A laser system designed for use in R&D and small-scale production was showcased by Berlin-based Komlas GmbH (www.komlas.de). The workstation integrates the KPL 5000 laser, a servomotor-driven x-y stage that achieves 5-µm resolution, and a stereomicroscope with through-the-lens miniature CCD video camera. The standard laser can be focused to a 100-µm spot; an advanced model allows the beam to be focused to a 50-µm area. The system is suited for welding and drilling miniature medical devices and electronic components.

French firm Arthesys (Gennevilliers, France; www.arthesys.com) has 15 years' experience developing and manufacturing catheters, noted Miroslav Secerov, director of marketing and sales. The company attended MEDTEC to demonstrate how it can adapt its PTCA catheters to suit the needs of OEMs, said Secerov. Balloon lengths and diameters as well as the positioning of radiopaque markers can be modified to meet specifications, and numerous options are available to match the products to a customer's existing range. Although it is currently focusing on Europe and parts of the world outside North America, Secerov hinted that Arthesys is eyeing the U.S. market with a PTCA catheter under development that does not infringe on current patents.

Stent and Deliver

As drug-eluting stents come to market and create further demand for the tiny scaffolds, suppliers of related services and equipment are redoubling efforts to get the attention of OEMs. Fortimedix (Berg en Terblijt, Netherlands; www.fortimedix.com) showcased its product development expertise and manufacturing equipment at MEDTEC. In addition to its ability to manage stent development from the design stage to the production of a finished CE-marked device, the company promoted its universal stent crimper. Incorporating patented automated crimping technology, the machine relies on a force- controlled process to maintain crimping until an equilibrium of forces has been reached. The company also builds a machine that reduces stent diameters prior to crimping and heat-set equipment for postcrimping operations.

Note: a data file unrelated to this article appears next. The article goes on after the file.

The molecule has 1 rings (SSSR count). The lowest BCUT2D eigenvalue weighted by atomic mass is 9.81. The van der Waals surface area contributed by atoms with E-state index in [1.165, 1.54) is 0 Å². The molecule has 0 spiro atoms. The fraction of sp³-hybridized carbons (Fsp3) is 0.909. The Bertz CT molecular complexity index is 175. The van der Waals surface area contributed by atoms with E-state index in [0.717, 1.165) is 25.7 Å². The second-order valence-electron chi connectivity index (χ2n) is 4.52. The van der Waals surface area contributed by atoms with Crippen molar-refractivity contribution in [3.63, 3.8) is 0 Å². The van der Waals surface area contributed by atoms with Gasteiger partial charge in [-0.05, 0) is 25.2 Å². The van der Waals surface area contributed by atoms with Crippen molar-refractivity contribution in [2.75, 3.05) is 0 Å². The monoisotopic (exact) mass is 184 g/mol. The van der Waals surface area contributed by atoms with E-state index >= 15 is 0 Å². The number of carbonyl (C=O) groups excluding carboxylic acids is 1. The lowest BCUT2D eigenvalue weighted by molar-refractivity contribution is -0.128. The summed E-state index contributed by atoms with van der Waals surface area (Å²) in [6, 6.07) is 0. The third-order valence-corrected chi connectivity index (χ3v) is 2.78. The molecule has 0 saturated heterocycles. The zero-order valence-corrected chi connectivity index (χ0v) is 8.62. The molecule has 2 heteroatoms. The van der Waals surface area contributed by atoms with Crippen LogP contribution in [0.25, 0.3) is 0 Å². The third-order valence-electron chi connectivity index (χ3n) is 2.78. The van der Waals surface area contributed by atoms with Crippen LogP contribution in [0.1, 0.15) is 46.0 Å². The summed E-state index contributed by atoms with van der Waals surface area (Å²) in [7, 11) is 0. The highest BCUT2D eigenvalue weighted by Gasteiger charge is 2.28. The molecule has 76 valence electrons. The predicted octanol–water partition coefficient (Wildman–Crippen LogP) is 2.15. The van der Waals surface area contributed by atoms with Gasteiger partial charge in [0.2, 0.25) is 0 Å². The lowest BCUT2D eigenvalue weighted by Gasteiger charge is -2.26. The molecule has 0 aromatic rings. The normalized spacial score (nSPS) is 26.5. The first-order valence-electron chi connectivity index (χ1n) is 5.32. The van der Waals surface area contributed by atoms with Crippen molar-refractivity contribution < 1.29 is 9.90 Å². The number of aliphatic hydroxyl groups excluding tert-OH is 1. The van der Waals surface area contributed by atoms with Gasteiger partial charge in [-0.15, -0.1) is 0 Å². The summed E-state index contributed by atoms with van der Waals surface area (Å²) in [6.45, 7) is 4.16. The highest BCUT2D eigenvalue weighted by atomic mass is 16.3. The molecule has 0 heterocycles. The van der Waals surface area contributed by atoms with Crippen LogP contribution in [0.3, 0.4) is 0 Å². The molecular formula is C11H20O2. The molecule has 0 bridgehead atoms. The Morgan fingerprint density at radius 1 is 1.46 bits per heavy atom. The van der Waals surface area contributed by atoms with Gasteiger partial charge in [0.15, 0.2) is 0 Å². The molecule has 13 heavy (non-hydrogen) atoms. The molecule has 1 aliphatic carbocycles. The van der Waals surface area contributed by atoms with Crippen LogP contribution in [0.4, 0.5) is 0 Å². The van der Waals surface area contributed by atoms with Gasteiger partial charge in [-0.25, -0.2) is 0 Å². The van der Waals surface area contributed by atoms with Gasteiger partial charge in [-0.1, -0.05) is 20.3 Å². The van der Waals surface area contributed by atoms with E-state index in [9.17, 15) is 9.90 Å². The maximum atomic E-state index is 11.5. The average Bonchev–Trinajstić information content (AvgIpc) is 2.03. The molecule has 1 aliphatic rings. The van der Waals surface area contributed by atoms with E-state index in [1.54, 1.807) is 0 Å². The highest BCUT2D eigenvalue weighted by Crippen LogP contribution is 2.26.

The newest generation of stent-crimping equipment from Machine Solutions integrates several automation features.

Not to be outdone, Machine Solutions Inc. (Flagstaff, AZ; www.machinesolutions.org) launched its latest stent crimping unit at MEDTEC. The Series 1000 machine integrates advanced process monitoring features along with automation enhancements. It incorporates a PC-operated system, allowing users to create unique file structures for different size combinations that can be easily recalled. A load cell displays the force applied to the activation arms while using the mechanical stops. Other novel features include a vision assistance system to aid in precisely positioning the stent between catheter marker bands, an encoder for continuous monitoring of crimp diameters, and a laser micrometer that provides crimp profile measurements as the stent retracts.

Copyright ©2002 Medical Product Manufacturing News